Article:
Put banker ladies at the centre of community and economic development

The Black Banker Ladies

One of the clear messages from Caroline Shenaz Hossein is to take the lived experience of black banker ladies seriously and to put them at the centre of community economic development efforts, as well as at the heart of the cooperative and credit union movement, and banking reform.

This message was part of the prestigious Big Thinking on the Hill lecture that was delivered today by Hossein, Associate Professor of Business and Society, York University, Canada; founder of the Diverse Solidarity Economies (DiSE) Collective; and member of the Community Economies Research Network.

Hossein worked for most of a decade in international development and was influenced by OIC International, a Philadelphia-based NGO led by African Americans and founded by the late Rev. Leon Sullivan, a civil rights activist.

For the past 14 years she has worked as an academic, researching economic development, financial exclusion and co-operative economies specifically for the African diaspora.

Her research has focussed on ROSCAs, rotating savings and credit associations that are found across the world and are known by various cultural names such as Ayuuto in Somalia, Partner in Jamaica, Chit in India, Sol in Haiti, Hui in China, Equub in Eritrea and Ethiopia, Tandas in Latin America, and Susu in Ghana (and the name used by Hossein’s great-grandmother Maude Gittens, a street food vendor and Susu banker lady who lived in Sangre Grande, Trinidad).

Hossein says “When people emigrate, they organize ROSCAs drawing from practices in their country of origin. The women who organize ROSCAs call themselves Banker Ladies. It’s a way to help each other financially, build social supports, kindle kindness and give people a place to belong.”

“These Banker Ladies and their members refuse to sit idly by waiting on handouts. They contribute to making our world a better place.”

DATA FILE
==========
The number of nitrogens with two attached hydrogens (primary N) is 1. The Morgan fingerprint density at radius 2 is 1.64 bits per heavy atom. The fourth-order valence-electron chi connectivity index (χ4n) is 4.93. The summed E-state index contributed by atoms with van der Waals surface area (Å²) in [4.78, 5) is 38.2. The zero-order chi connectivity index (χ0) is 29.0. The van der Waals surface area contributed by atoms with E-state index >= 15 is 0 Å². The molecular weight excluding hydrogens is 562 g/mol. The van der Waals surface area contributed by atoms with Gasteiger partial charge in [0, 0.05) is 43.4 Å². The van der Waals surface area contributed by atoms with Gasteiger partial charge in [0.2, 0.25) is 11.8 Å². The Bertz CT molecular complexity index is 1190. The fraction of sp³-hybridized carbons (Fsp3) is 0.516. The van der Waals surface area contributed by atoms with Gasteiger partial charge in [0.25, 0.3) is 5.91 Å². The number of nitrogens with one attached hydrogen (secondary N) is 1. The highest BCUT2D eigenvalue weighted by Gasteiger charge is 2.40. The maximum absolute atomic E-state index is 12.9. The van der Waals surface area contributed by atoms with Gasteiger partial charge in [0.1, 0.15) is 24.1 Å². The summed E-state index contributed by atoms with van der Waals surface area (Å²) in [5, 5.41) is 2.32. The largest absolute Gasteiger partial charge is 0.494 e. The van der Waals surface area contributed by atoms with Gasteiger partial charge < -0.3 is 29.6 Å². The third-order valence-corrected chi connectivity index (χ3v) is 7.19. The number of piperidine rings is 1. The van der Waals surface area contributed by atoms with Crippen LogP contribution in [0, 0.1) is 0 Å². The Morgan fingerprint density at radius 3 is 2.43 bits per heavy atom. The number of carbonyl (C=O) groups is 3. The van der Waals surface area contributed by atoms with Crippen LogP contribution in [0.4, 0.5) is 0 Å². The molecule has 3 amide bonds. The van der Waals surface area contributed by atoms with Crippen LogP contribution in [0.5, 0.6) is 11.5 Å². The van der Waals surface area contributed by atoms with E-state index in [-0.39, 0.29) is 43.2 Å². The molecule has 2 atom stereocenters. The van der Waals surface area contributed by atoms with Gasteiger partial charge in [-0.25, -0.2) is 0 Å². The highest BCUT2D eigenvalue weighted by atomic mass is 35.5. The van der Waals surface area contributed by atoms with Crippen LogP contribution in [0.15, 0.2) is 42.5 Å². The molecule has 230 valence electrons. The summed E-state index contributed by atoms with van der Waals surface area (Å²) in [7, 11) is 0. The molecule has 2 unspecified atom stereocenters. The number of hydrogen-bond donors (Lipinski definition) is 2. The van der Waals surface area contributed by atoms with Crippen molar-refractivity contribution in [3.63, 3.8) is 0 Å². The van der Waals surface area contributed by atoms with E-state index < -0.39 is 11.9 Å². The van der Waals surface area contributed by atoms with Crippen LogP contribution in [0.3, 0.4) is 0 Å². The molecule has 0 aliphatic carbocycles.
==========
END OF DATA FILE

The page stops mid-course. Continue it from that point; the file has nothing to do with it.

Hossein argues that ROSCAs are a hidden form of co-operatives that have served Black and racialized people all over the world for centuries.

“One of Canada’s gifts to the world has been the co-operative movement that is proudly traced to the Desjardin network and the Antigonish movement, but it’s crucial to trace other traditions of co-operatives in Canada.”

“There is the tradition stemming from The Underground Railroad (itself a co-operative), and True Bands, a ROSCA system that the fugitive slaves—refugees—drew on when they finally made it to Canada. And there is the tradition brought by emigrants from all parts of the globe, the Banker Ladies.”

Hossein wants to see Banker Ladies and ROSCAs being valued and supported through a variety of mechanisms, including through a national and international ROSCAs network offering, among other things, training and support; by hiring Banker Ladies as community economic development experts; and by including ROSCAs as part of a national economic development strategy and reform agenda. Examples overseas that Hossein pointed to include Kudumbashree in Kerala, India.

Hossein’s lecture is available by clicking here (or can be accessed through http://www.ideas-idees.ca/events/big-thinking). Her 21-minute documentary, The Banker Ladies, is available online. Her publications, including books and newspaper articles are also available online.

Image: Caroline Shenaz Hossein

Jenny Cameron